CFRA's Stovall: More pain ahead, but the recovery starts in December

    Play Episode Listen Later Jul 6, 2022 60:26

    Sam Stovall, chief market strategist for CFRA Research, says that there's more pain ahead for the stock market, but that the end of the year is likely to see a bounce-back that serves as the start of a recovery. Stovall expects the Standard & Poor's 500 to hit roughly 3,200 -- which would be a 33 percent decline, and an average bear market -- before the turnaround starts around the December holidays. Thus, he says, the market will end up down for the year, but positioned for 2023 to be a big gainer, with the sectors that have suffered the most during the downturn taking the lead during the rebound. "Those things that were beaten up are the ones that offer the greatest opportunity," Stovall says. Also on the show, Chuck talks about robo-call scams where consumers are told there has been an unauthorized purchase to their Amazon.com account -- and plays four different times he got such calls -- and Kevin Miller, chief investment officer at the E-valuator Funds talks funds and ETFs in the Market Call.

    Paula Pant talks how you can still 'Afford Anything,' despite inflation

    Play Episode Listen Later Jul 5, 2022 60:48

    Paula Pant, host of the Afford Anything podcast says that high inflation certainly impacts consumers emotions and feelings about money but it hasn't had much impact on their ability to achieve their financial goals, noting that people can still 'afford anything, but not everything,' with some stepped up planning to help deal with higher prices. Also on the show, journalism professor Chris Roush discusses his new book, "The Future of Business Journalism: Why It Matters for Wall Street and Main Street," noting that the business journalism community has changed to where it doesn't serve most investors and consumers particularly well; in the Market Call, Salem Abraham, founder of Abraham Trading Co. and manager of Abraham Fortress fund makes his debut talking top-down stock-picking.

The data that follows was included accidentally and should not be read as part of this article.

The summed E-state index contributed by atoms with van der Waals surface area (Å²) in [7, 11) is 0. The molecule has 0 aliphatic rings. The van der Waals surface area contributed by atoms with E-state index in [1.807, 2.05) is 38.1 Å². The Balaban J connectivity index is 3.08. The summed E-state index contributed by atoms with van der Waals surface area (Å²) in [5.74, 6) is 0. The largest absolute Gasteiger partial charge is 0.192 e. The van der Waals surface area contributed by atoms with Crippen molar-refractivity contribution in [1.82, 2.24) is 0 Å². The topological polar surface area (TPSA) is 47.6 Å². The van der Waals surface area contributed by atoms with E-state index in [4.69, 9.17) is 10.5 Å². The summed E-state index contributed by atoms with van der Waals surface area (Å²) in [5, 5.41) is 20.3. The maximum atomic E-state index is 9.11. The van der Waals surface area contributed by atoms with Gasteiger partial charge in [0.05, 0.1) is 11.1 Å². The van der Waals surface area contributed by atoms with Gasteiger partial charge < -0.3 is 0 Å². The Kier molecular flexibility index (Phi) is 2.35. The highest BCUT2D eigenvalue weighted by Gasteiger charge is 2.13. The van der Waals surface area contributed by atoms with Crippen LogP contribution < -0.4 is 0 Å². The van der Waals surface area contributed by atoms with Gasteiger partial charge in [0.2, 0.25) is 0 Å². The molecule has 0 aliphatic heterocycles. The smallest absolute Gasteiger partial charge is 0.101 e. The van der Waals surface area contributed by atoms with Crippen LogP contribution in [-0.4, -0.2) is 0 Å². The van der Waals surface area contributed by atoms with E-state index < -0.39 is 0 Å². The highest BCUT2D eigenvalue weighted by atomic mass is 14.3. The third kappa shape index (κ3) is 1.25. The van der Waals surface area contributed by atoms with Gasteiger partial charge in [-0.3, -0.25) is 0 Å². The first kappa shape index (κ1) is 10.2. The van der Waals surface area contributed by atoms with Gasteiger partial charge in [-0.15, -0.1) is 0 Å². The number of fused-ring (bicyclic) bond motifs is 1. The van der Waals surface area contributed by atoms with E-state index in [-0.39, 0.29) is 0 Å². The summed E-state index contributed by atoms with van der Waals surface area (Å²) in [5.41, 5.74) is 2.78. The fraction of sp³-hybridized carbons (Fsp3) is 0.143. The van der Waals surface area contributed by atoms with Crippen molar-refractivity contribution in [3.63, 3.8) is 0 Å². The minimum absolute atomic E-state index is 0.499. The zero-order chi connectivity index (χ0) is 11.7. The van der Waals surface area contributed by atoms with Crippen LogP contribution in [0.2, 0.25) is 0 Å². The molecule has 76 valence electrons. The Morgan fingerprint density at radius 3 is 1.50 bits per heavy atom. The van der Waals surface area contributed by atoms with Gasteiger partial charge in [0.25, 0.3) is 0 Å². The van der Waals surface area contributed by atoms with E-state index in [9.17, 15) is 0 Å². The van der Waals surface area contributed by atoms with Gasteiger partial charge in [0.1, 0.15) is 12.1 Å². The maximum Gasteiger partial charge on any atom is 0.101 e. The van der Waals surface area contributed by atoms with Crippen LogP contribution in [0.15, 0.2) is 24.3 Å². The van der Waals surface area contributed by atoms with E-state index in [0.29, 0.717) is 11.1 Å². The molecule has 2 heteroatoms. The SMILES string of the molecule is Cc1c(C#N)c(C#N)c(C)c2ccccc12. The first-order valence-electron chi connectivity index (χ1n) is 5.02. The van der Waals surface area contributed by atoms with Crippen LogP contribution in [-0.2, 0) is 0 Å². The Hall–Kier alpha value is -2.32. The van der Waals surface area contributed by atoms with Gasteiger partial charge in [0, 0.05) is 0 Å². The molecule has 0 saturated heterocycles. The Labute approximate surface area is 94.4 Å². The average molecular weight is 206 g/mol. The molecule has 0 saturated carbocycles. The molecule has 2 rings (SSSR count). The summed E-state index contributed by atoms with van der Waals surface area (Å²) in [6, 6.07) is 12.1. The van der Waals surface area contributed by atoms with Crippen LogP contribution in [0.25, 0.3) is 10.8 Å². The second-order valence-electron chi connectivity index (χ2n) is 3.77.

Lousy first half of '22 is no predictor of what's next

    Play Episode Listen Later Jul 1, 2022 59:01

    With the stock market off to its worst first-half start to a year since 1962, Anu Ganti, senior director of index investment strategy at S&P Global, points to her firm's analysis showing that there is "no correlation between first half of the year performance and second half of the year performance." That doesn't mean that a rally is in the offing -- with 10 of 11 sectors and roughly 90 percent of the S&P 500 stocks down this year -- but it means one is possible. That sentiment also was clear in a Talking Technicals interview with Matt Fox, president of Ithaca Wealth Management, who says the downturn this year is getting to the point where people might want to start investing into it, not expecting a rapid rally but recognizing that conditions will be changing and improving as we get toward the end of the year. Also on the show, Ben McCulloch, managing director and general counsel at XA Investments, discusses developments in interval funds and tender-offer funds, and John Sullivan of the Olstein All Cap Value Fund talks stocks in the Market Call.  

    Wells Fargo's Cronk: 'Toughest first half of a year' won't get easier overnight

    Play Episode Listen Later Jun 30, 2022 59:50

    Darrell Cronk, chief investment officer for Wells Fargo Wealth and Investment Management, says that investors have endured the toughest start to a year for stocks and bonds in decades, but the mounting troubles should culminate in a recession in the second half of the year, with the downturn going deeper before a real recovery occurs. Cronk says that he thinks if the Standard & Poor's 500 were to hit 3,300, valuations will be so compelling that he will be "pounding the table" to get clients to buy. Also on the show, Tom Lydon of VettaFi.com makes a managed-futures fund that has posted strong performance amid the market's troubles his ETF of the Week, John Boroff, vice president of youth investing at Fidelity Investments discusses the 2022 results from its "Teens and Money Study," and Chuck answers a listener's question about required minimum distributions for this year.

    Bankrate's McBride: Inflation sparked 'a complete reversal' in savings comfort levels